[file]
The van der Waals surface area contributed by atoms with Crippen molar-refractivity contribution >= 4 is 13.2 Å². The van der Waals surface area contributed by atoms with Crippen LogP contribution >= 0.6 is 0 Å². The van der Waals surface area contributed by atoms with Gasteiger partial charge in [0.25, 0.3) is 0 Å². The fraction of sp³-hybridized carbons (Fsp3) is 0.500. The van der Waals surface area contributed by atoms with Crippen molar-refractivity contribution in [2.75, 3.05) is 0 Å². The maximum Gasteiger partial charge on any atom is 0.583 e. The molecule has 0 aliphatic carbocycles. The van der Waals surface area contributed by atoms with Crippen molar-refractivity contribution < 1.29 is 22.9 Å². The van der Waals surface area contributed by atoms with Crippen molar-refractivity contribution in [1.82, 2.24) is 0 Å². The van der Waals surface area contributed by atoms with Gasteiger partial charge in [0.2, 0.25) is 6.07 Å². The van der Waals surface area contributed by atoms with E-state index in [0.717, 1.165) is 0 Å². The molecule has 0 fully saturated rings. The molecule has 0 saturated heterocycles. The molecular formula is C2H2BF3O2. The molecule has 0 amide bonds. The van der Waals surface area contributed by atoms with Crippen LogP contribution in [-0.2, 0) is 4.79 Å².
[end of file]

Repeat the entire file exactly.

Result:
The van der Waals surface area contributed by atoms with Crippen molar-refractivity contribution >= 4 is 13.2 Å². The van der Waals surface area contributed by atoms with Crippen LogP contribution >= 0.6 is 0 Å². The van der Waals surface area contributed by atoms with Gasteiger partial charge in [0.25, 0.3) is 0 Å². The fraction of sp³-hybridized carbons (Fsp3) is 0.500. The van der Waals surface area contributed by atoms with Crippen molar-refractivity contribution in [2.75, 3.05) is 0 Å². The maximum Gasteiger partial charge on any atom is 0.583 e. The molecule has 0 aliphatic carbocycles. The van der Waals surface area contributed by atoms with Crippen molar-refractivity contribution < 1.29 is 22.9 Å². The van der Waals surface area contributed by atoms with Crippen molar-refractivity contribution in [1.82, 2.24) is 0 Å². The van der Waals surface area contributed by atoms with Gasteiger partial charge in [0.2, 0.25) is 6.07 Å². The van der Waals surface area contributed by atoms with E-state index in [0.717, 1.165) is 0 Å². The molecule has 0 fully saturated rings. The molecule has 0 saturated heterocycles. The molecular formula is C2H2BF3O2. The molecule has 0 amide bonds. The van der Waals surface area contributed by atoms with Crippen LogP contribution in [-0.2, 0) is 4.79 Å².